How Has Amazon Affected America? And Other Letters to the Editor

A Woman’s World

To the Editor:

Moira Donegan’s review of “The Barbizon: The Hotel That Set Women Free” (April 4) brought back memories. In 1963, when I was newly graduated from Douglass Residential College, my dad allowed me to go to New York — only if I lived at the Barbizon.

Reference letters were required, preferably from a clergy member, and I remember my mother wondering why the same Renoir print appeared above the tiny bed in every room we were shown. Women could not wear slacks, even young female guests, and no men were allowed in rooms, even one’s father. The only celebrity residents of whom I was aware were Joan Crawford’s daughters. Each morning, I walked from 63rd and Lexington to the Time & Life Building at Rockefeller Center to work as a secretary at an advertising agency. Only young men were copywriter trainees.

Lynne Agress
Towson, Md.

To the Editor:

I was one of those ambitious women referred to in Donegan’s review of “The Barbizon.” I moved into the hotel at its tail end, 1980, as a young Californian bent on a career in magazines (I eventually worked at Seventeen, Mademoiselle and Self).

I remember it, not fondly, for the mean old ladies roaming the halls in their nightgowns and the dreary demeanor of the whole place. Clearly, I’d missed its Grace Kelly-esque heyday. I spent my time trying to keep from falling apart by reading “Sophie’s Choice” and swimming in the Barbizon’s basement pool. Within a few weeks I’d moved to the Y.W.C.A., where, come to think of it, they weren’t that nice either.

Daryn Eller
Los Angeles


To the Editor:

In his book “Fulfillment,” Alec MacGillis follows a preconceived — and false — narrative about Amazon’s impact on the U.S. economy, at the expense of the facts. Xiaowei Wang’s review (April 4), like the book, somehow casts Amazon in the role of villain, ignoring the fact that Amazon has been a positive force in the U.S. economy, creating 400,000 much-needed jobs last year alone.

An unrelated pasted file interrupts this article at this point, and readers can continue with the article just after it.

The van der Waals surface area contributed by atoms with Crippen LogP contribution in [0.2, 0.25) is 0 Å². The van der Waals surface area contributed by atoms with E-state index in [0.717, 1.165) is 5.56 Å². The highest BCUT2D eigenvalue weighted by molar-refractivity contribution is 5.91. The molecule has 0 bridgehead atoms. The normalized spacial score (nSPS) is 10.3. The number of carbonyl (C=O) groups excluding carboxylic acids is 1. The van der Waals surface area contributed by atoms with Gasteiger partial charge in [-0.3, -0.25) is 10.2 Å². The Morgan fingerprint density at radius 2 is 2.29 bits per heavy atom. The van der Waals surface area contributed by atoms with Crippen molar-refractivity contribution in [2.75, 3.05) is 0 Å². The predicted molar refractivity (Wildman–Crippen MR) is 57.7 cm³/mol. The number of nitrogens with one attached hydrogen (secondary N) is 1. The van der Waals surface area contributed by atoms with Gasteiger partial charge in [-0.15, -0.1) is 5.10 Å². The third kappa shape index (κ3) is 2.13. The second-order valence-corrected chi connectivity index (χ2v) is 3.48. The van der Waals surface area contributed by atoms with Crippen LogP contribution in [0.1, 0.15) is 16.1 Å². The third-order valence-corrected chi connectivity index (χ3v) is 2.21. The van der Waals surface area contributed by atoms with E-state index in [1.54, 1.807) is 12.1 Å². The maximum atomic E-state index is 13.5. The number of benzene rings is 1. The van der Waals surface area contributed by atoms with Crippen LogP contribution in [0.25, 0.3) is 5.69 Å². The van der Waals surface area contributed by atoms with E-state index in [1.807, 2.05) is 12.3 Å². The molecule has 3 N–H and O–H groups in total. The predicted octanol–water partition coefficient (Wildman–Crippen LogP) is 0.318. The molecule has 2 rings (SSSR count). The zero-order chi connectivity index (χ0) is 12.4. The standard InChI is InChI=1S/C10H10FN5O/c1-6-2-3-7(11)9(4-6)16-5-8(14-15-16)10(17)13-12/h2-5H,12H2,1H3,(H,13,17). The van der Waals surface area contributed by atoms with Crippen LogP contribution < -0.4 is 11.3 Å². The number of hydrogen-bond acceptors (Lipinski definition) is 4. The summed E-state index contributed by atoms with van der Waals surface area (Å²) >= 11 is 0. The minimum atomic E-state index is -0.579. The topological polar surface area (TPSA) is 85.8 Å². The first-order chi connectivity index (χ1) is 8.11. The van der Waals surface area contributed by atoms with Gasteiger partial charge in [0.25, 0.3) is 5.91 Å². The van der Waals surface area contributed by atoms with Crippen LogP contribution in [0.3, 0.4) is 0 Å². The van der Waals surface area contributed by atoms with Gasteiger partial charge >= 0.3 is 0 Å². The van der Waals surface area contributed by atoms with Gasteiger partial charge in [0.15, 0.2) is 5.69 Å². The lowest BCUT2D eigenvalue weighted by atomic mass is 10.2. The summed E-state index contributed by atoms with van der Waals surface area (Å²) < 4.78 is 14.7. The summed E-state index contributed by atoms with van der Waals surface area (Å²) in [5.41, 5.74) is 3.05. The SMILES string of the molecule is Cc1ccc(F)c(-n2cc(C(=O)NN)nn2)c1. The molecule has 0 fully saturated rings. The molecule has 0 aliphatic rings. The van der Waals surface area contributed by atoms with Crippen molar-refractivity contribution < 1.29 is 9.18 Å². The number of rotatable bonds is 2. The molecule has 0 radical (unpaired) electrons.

The truth is that Amazon has helped lift communities across this country with industry-leading pay and benefits — including a starting wage of at least $15 an hour — and invested billions in Covid-related initiatives to keep employees safe and deliver for our communities. We’ve invested more than $350 billion in the United States over the last decade, and have created millions of jobs through our investment and our support for small businesses and entrepreneurs using AWS, running delivery companies, building Alexa skills or selling in our stores. In fact, almost 60 percent of all physical product sales in our store are from small businesses.

Jay Carney

The writer is senior vice president for global corporate affairs at Amazon.

Having It Both Ways

To the Editor:

Despite the saying, comparisons are not necessarily odious. They can be helpful and illuminating. But I am afraid that Ben Libman’s essay on modernism (March 28) confirms it. I have absolutely no idea why anyone would want to resurrect, let alone subscribe to, one of Virginia Woolf’s worst moments, when she wrote some outrageously classist comments about the “self-taught working man” who wrote “Ulysses.” That comment should be allowed to die in peace. But to make it the basis for an argument is truly misguided. Surely there is a way to praise the fictions of 1925 without putting down the great modernist works of 1922 like “Ulysses” and “The Waste Land.”

To echo Woolf in calling those works “ultimately nauseating” is not doing a service to anyone, or to serious literary criticism. If the point is merely to say that modernism in literature was established over the decade of the 1920s, and not solely in 1922, when those two extraordinarily powerful and important works came out, why not just say that?

Certainly it is true, as Libman, citing the scholar Mark McGurl, says: Hemingway’s stories were extraordinarily important in the teaching of fiction-writing in creative writing programs. But why is it necessary to deny the influence of “Ulysses” and “The Waste Land” in order to make that (now quite familiar) point? Surely we can happily appreciate all these works and the influence that they had.

Richard Strier

The writer is emeritus professor of English at the University of Chicago.

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